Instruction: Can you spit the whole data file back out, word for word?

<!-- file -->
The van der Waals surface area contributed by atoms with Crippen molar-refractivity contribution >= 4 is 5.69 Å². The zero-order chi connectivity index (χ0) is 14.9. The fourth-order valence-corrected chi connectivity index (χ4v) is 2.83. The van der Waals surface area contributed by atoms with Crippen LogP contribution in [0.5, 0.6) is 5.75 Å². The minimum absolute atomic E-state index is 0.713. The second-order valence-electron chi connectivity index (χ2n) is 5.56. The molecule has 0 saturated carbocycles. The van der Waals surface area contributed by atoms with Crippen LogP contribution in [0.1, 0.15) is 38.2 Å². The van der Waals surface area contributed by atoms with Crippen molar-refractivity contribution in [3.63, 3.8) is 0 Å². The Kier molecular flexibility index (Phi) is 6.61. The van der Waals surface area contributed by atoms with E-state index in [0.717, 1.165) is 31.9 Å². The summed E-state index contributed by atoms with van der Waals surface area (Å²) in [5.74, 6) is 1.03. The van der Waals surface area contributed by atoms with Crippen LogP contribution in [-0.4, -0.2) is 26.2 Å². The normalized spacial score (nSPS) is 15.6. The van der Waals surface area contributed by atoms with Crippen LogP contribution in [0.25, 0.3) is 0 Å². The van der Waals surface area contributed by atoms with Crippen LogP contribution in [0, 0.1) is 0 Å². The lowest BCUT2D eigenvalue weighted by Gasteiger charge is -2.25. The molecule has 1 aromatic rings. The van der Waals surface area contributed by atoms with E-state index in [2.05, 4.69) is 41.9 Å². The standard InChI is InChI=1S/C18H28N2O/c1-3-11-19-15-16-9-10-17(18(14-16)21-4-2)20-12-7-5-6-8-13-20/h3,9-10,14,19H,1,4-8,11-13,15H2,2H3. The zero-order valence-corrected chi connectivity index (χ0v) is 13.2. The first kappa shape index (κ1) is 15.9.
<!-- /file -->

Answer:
The van der Waals surface area contributed by atoms with Crippen molar-refractivity contribution >= 4 is 5.69 Å². The zero-order chi connectivity index (χ0) is 14.9. The fourth-order valence-corrected chi connectivity index (χ4v) is 2.83. The van der Waals surface area contributed by atoms with Crippen LogP contribution in [0.5, 0.6) is 5.75 Å². The minimum absolute atomic E-state index is 0.713. The second-order valence-electron chi connectivity index (χ2n) is 5.56. The molecule has 0 saturated carbocycles. The van der Waals surface area contributed by atoms with Crippen LogP contribution in [0.1, 0.15) is 38.2 Å². The van der Waals surface area contributed by atoms with Crippen molar-refractivity contribution in [3.63, 3.8) is 0 Å². The Kier molecular flexibility index (Phi) is 6.61. The van der Waals surface area contributed by atoms with E-state index in [0.717, 1.165) is 31.9 Å². The summed E-state index contributed by atoms with van der Waals surface area (Å²) in [5.74, 6) is 1.03. The van der Waals surface area contributed by atoms with Crippen LogP contribution in [-0.4, -0.2) is 26.2 Å². The normalized spacial score (nSPS) is 15.6. The van der Waals surface area contributed by atoms with Crippen LogP contribution in [0.25, 0.3) is 0 Å². The van der Waals surface area contributed by atoms with Crippen LogP contribution in [0, 0.1) is 0 Å². The lowest BCUT2D eigenvalue weighted by Gasteiger charge is -2.25. The molecule has 1 aromatic rings. The van der Waals surface area contributed by atoms with E-state index in [2.05, 4.69) is 41.9 Å². The standard InChI is InChI=1S/C18H28N2O/c1-3-11-19-15-16-9-10-17(18(14-16)21-4-2)20-12-7-5-6-8-13-20/h3,9-10,14,19H,1,4-8,11-13,15H2,2H3. The zero-order valence-corrected chi connectivity index (χ0v) is 13.2. The first kappa shape index (κ1) is 15.9.